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Oncology in Medicine

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▸Requests for reprints should be addressed to B. J. Kennedy, M.D., Section of Oncology, University of Minnesota Medical School, Department of Medicine, Minneapolis, Minn. 55455

Minneapolis, Minnesota

Ann Intern Med. 1970;73(4):637-639. doi:10.7326/0003-4819-73-4-637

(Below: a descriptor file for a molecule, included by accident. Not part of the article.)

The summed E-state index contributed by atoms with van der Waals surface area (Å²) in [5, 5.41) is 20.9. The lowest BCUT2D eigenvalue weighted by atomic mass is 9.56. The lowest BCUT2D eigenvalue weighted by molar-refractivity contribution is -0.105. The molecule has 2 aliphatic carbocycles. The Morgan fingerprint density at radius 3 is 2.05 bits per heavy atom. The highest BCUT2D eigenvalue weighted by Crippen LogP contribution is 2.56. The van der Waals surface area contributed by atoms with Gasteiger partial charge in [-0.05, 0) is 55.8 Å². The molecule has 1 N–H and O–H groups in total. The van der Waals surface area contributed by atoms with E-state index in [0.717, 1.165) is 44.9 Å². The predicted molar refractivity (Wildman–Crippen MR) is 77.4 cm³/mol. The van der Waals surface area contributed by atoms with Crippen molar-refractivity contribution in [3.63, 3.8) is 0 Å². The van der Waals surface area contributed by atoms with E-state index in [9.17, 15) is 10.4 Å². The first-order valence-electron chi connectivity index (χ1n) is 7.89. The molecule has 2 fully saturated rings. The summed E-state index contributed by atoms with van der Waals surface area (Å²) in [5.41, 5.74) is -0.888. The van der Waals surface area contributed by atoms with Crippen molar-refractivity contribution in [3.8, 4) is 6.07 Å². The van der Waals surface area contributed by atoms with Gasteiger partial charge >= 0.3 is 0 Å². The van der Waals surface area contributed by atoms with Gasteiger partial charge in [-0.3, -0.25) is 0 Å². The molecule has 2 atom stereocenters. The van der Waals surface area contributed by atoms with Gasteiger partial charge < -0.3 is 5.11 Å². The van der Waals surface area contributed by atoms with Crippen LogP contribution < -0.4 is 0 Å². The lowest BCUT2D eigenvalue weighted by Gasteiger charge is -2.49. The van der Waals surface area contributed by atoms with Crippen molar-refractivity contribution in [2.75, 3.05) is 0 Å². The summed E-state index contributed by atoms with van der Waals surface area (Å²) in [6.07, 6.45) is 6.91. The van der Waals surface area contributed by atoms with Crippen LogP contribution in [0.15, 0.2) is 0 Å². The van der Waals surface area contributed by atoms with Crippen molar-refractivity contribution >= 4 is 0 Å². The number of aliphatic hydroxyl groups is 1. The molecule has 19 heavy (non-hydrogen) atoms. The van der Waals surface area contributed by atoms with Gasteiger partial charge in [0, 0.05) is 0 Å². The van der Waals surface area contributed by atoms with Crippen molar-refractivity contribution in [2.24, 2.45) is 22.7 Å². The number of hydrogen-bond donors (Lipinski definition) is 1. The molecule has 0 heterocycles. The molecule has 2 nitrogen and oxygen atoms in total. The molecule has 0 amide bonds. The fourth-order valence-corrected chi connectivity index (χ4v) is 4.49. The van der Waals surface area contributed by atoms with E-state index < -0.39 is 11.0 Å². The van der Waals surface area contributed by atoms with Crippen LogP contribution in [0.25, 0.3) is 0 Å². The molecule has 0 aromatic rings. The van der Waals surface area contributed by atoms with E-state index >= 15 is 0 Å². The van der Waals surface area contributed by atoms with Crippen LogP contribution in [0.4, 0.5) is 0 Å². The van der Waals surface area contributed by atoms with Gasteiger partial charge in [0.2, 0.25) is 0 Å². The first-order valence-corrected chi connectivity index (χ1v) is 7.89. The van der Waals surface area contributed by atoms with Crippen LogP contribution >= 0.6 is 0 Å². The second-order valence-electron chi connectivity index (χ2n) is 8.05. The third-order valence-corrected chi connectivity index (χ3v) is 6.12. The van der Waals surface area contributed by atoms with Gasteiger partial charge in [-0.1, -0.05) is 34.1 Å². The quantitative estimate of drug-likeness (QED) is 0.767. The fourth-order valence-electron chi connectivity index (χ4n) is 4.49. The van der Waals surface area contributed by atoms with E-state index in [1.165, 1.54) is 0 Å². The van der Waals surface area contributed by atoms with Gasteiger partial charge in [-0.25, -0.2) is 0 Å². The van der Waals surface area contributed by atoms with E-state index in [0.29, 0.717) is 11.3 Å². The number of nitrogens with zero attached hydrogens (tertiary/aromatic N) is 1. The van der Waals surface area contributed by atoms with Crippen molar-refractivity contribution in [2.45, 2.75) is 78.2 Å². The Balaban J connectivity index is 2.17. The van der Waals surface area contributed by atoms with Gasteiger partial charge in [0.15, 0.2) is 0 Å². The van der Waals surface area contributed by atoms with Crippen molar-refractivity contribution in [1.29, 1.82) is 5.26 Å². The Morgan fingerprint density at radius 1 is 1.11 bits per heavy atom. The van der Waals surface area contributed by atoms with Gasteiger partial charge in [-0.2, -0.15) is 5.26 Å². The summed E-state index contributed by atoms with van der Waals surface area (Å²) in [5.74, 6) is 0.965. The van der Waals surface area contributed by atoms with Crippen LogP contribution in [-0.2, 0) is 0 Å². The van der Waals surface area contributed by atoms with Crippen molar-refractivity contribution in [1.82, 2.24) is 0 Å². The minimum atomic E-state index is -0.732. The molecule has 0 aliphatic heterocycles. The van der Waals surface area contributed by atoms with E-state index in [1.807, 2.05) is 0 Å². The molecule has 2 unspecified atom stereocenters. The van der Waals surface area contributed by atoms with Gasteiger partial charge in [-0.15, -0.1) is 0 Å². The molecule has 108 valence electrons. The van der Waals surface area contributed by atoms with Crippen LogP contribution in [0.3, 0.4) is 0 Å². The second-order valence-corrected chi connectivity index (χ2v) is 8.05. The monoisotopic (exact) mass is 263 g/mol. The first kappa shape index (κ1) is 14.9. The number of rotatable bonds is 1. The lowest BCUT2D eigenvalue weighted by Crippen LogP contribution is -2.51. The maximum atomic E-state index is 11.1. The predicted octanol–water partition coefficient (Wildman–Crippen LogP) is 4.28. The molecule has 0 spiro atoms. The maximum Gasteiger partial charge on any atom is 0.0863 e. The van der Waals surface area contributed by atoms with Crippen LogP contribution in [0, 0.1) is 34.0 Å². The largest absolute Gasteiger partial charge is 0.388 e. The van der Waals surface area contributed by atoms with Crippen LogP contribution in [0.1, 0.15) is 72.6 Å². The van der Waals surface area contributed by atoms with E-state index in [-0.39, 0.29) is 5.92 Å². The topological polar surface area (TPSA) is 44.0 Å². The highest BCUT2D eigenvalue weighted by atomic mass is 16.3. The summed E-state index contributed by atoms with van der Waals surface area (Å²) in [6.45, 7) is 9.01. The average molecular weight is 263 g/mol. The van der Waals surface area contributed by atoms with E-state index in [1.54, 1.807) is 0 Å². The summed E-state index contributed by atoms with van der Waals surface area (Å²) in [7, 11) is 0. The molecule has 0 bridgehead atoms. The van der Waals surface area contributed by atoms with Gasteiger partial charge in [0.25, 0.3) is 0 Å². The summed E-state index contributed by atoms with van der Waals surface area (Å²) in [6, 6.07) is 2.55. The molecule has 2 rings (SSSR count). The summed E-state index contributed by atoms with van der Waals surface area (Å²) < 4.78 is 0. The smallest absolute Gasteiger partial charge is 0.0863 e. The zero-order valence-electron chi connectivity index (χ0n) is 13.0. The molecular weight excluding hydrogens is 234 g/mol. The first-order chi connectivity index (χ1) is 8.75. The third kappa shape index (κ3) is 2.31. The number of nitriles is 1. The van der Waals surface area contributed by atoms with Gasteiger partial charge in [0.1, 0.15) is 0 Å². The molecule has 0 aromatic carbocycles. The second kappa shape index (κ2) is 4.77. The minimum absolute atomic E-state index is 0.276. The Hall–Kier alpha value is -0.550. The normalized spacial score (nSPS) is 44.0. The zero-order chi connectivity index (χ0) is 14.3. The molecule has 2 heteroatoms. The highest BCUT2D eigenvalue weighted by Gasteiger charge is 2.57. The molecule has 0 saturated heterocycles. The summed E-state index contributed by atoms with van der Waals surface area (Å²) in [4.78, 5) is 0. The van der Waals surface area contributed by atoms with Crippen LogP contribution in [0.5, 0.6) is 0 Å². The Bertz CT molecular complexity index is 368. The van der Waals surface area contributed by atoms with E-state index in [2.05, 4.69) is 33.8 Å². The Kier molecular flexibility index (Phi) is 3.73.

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Oncology is a new subspecialty in internal medicine. It includes the study of the detection and diagnosis of neoplasms, their histopathology and biology, the modes of definitive and palliative therapies, and the care of patients dying from cancer. The medical oncologist has evolved to meet the demand for trained physicians to study the biologic nature of cancer and to manage patients with malignant diseases. Although medical oncology arose from various areas of science, the oncologist now represents a broadly trained internist primarily interested in the patient with cancer. Training programs are being expanded to meet the growing needs in this scientific field, which should constitute one of the subspecialties of the American Board of Internal Medicine.





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